The moon is full. The morning stars are Mars, Saturn and Mercury. The evening stars are Neptune, Venus, Jupiter and Uranus.
Those born on this date are under the sign of Aquarius. They include English statesman and writer Thomas More in 1478; farm equipment manufacturer John Deere in 1804; English novelist Charles Dickens in 1812; "Little House" books author Laura Ingalls Wilder in 1867; novelist Sinclair Lewis in 1885; ragtime composer and pianist Eubie Blake in 1887; Buster Crabbe, actor ("Flash Gordon") and Olympic swimming gold medalist, in 1908; writer Gay Talese in 1932 (age 80); actors Pete Postlethwaite in 1946, Miguel Ferrer in 1955 (age 57), James Spader in 1960 (age 52), Eddie Izzard in 1962 (age 50) and Ashton Kutcher in 1978 (age 34); comedian Emo Philips in 1956 (age 56); country singer Garth Brooks in 1962 (age 50); and comedian Chris Rock in 1966 (age 46).
On this date in history:
In 1497, the Bonfire of the Vanities in Florence, Italy, took place when followers of Girolamo Savonarola burned thousands of books, art and cosmetics.
In 1795, States ratified the U.S. Constitution's 11th Amendment, which outlines the power of the federal judiciary.
In 1898, Emile Zola is tried for libel following publication of "J'Accuse."
In 1904, a massive fire, possibly started by a discarded cigarette, struck Baltimore, burning for 31 hours and destroying an 80-block downtown area. Miraculously no lives or homes were lost.
In 1940, British railroads were nationalized.
In 1956, Autherine Lucy, the first black person admitted to the University of Alabama, was expelled after she accused school officials of conspiring in the riots that accompanied her court-ordered enrollment.
In 1964, the Beatles arrived in the United States for the first time and immediately set off a frantic wave of "Beatlemania."
In 1973, the U.S. Senate voted to set up a committee to investigate the break-in at the Democratic National Headquarters in Washington's Watergate complex.
In 1984, two U.S. shuttle astronauts made the first untethered space walk.
Also in 1986, Haiti's President for Life Jean-Claude Duvalier fled to France.
In 1991, Jean-Bertrand Aristide was inaugurated as Haiti's first democratically elected president in 186 years.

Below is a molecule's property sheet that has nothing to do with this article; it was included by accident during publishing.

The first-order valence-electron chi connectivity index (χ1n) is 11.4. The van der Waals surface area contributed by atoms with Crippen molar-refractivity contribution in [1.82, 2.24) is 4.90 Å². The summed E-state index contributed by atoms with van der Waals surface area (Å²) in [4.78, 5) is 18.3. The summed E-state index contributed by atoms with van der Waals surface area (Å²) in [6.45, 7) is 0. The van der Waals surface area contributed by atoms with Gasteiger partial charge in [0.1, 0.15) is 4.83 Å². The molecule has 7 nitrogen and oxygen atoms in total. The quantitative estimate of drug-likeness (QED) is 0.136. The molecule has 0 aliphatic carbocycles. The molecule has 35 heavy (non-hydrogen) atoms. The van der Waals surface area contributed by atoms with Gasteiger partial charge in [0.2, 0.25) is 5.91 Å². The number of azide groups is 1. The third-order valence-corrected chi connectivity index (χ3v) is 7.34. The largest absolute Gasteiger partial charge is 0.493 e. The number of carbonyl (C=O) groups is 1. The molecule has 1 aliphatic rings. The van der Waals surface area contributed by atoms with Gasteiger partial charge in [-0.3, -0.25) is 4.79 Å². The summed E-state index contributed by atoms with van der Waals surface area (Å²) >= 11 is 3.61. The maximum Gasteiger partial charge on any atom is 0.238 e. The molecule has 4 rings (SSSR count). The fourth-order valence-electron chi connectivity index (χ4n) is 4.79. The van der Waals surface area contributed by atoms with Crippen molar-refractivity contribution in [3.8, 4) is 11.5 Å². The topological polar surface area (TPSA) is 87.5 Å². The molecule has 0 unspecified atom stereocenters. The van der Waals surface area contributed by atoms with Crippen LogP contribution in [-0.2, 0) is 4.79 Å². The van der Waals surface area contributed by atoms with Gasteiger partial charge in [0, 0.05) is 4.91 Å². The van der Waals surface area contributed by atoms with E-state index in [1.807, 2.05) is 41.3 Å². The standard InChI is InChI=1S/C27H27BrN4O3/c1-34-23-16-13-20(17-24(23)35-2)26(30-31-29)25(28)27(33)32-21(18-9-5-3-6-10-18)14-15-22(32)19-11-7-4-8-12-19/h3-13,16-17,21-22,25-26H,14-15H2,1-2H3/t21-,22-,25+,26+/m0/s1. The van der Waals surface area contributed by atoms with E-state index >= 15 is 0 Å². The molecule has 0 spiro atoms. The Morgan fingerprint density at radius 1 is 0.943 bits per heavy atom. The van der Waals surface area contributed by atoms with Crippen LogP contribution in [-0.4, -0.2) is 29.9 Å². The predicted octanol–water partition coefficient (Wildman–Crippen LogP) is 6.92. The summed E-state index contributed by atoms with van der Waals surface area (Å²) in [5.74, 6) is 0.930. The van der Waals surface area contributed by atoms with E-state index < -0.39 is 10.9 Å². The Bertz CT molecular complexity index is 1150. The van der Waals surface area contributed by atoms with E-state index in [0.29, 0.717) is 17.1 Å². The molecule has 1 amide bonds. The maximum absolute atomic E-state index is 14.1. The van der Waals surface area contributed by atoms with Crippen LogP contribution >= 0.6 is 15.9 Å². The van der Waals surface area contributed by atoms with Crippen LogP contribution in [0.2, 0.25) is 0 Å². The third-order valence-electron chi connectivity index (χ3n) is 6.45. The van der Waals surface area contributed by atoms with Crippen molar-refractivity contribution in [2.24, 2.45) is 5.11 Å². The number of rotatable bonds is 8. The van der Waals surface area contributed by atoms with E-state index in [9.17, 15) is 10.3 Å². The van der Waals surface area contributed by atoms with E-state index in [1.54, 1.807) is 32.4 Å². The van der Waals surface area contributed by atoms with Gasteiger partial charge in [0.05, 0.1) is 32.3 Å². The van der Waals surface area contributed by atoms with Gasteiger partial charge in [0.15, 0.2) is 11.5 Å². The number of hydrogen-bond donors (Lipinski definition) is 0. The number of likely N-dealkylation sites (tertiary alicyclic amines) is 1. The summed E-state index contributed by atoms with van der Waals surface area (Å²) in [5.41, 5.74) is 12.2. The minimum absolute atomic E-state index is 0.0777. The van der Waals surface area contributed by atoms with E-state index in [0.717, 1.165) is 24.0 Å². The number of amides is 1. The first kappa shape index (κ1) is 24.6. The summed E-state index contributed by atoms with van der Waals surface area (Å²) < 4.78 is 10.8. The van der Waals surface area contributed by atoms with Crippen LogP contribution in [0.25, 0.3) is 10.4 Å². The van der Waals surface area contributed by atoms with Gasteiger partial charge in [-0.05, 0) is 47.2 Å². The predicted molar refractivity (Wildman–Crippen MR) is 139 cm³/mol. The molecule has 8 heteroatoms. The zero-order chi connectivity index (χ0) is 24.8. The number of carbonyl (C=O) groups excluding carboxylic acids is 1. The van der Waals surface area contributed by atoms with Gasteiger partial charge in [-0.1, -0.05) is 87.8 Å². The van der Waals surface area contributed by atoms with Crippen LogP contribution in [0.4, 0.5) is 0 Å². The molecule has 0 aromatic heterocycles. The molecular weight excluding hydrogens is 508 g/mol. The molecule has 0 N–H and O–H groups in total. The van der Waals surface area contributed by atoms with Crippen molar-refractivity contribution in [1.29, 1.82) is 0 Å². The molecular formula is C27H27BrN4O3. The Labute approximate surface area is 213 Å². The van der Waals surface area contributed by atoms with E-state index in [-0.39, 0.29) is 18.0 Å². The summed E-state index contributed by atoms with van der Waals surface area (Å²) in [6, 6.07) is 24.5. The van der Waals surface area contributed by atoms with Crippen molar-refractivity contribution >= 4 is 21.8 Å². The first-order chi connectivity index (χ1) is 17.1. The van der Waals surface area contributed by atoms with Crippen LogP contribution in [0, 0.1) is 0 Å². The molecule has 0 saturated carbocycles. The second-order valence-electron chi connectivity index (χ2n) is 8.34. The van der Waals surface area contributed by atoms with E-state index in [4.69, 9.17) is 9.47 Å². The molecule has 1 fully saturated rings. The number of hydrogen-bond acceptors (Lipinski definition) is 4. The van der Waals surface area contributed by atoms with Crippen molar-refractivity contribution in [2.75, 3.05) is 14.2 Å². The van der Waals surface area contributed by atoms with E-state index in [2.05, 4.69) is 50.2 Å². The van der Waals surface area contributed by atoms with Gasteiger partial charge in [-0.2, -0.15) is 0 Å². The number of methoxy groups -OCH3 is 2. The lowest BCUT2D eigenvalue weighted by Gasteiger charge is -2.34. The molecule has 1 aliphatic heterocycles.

Also in 1991, The British Cabinet, meeting at London's 10 Downing St., was attacked with mortars by members of the Irish Republic Army.
In 1992, the European Union was created when the Maastricht Treaty was signed.
In 1993, 13 more women accused U.S. Sen. Bob Packwood of improper advances, bringing the total to 23 women who have said the Oregon Republican harassed them with unwelcome sexual overtures.
In 1995, the alleged mastermind in the 1993 bombing of New York's World Trade Center, Ramzi Ahmed Yousef, was arrested in Pakistan.
In 1999, King Hussein of Jordan died of cancer at age 63. Hussein ruled Jordan for 46 years.
In 2003, Colombian rebels were blamed for a bomb explosion at a Bogota social club that killed more than 30 people.
In 2005, rescuers reported no survivors among the 104 people aboard an Afghan airliner that crashed in the mountains near Kabul. It was Afghanistan's worst air disaster.
In 2007, the U.S. military confirmed a twin-rotor Sea Knight transport helicopter crashed northwest of Baghdad, the fifth in 18 days. Seven died in the latest crash.
In 2008, the U.S. Congress gave final approval to a $168 billion stimulus package for taxpayers in an effort to rekindle the flickering American economy. Rebates of $300-$600 went to individuals earning up to $75,000 and to couples with incomes up to $150,000, plus extra money for children.
Also in 2008, Democratic presidential hopeful Hillary Clinton said she lent her campaign $5 million before Super Tuesday "to be competitive." Further, some senior members of Clinton's campaign staff reportedly agreed to go without pay for a month.
In 2009, the worst series of brushfires in Australian history claimed more than 200 lives, destroyed almost 2,000 homes and burned at least 1.1 million acres in Victoria state.
Also in 2009, the New York Yankees' Alex Rodriguez, major league baseball's highest paid player, admitted taking performance-enhancing drugs earlier in his career.
In 2010, Viktor Yanukovich regained the Ukrainian presidency with a close runoff election over Prime Minister Yulia Tymoshenko.
In 2011, anti-government groups protesting in Cairo's Tahrir Square in a determined bid to oust Egyptian President Hosni Mubarek formed a unified leadership to provide a voice for demonstrators in the future.
Also in 2011, a mutiny within joint north and south Sudanese forces on the regional border claimed up to 50 lives.
A thought for the day: Victor Hugo wrote, "An invasion of armies can be resisted but not an idea whose time has come."